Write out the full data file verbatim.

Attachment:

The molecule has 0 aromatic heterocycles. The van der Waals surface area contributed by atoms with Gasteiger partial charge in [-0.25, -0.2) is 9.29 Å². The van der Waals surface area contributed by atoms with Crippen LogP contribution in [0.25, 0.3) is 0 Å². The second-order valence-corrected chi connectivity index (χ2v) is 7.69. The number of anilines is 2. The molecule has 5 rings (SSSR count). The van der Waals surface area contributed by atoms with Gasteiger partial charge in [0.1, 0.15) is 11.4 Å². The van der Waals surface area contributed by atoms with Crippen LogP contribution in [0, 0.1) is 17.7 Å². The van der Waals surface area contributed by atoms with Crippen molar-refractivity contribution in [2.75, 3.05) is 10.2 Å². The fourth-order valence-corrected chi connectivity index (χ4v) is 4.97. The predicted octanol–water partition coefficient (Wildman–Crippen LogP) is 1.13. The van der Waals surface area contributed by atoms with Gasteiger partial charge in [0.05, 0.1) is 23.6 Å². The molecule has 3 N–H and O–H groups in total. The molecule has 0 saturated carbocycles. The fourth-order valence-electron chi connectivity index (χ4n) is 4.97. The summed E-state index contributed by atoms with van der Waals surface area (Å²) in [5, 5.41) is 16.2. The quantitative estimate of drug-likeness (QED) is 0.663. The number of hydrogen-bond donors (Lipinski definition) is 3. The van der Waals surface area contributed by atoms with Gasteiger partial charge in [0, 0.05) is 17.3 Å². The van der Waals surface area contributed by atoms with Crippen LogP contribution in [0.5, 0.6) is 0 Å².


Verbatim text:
The molecule has 0 aromatic heterocycles. The van der Waals surface area contributed by atoms with Gasteiger partial charge in [-0.25, -0.2) is 9.29 Å². The van der Waals surface area contributed by atoms with Crippen LogP contribution in [0.25, 0.3) is 0 Å². The second-order valence-corrected chi connectivity index (χ2v) is 7.69. The number of anilines is 2. The molecule has 5 rings (SSSR count). The van der Waals surface area contributed by atoms with Gasteiger partial charge in [0.1, 0.15) is 11.4 Å². The van der Waals surface area contributed by atoms with Crippen LogP contribution in [0, 0.1) is 17.7 Å². The van der Waals surface area contributed by atoms with Crippen molar-refractivity contribution in [2.75, 3.05) is 10.2 Å². The fourth-order valence-corrected chi connectivity index (χ4v) is 4.97. The predicted octanol–water partition coefficient (Wildman–Crippen LogP) is 1.13. The van der Waals surface area contributed by atoms with Gasteiger partial charge in [0.05, 0.1) is 23.6 Å². The molecule has 3 N–H and O–H groups in total. The molecule has 0 saturated carbocycles. The fourth-order valence-electron chi connectivity index (χ4n) is 4.97. The summed E-state index contributed by atoms with van der Waals surface area (Å²) in [5, 5.41) is 16.2. The quantitative estimate of drug-likeness (QED) is 0.663. The number of hydrogen-bond donors (Lipinski definition) is 3. The van der Waals surface area contributed by atoms with Gasteiger partial charge in [0, 0.05) is 17.3 Å². The van der Waals surface area contributed by atoms with Crippen LogP contribution in [0.5, 0.6) is 0 Å².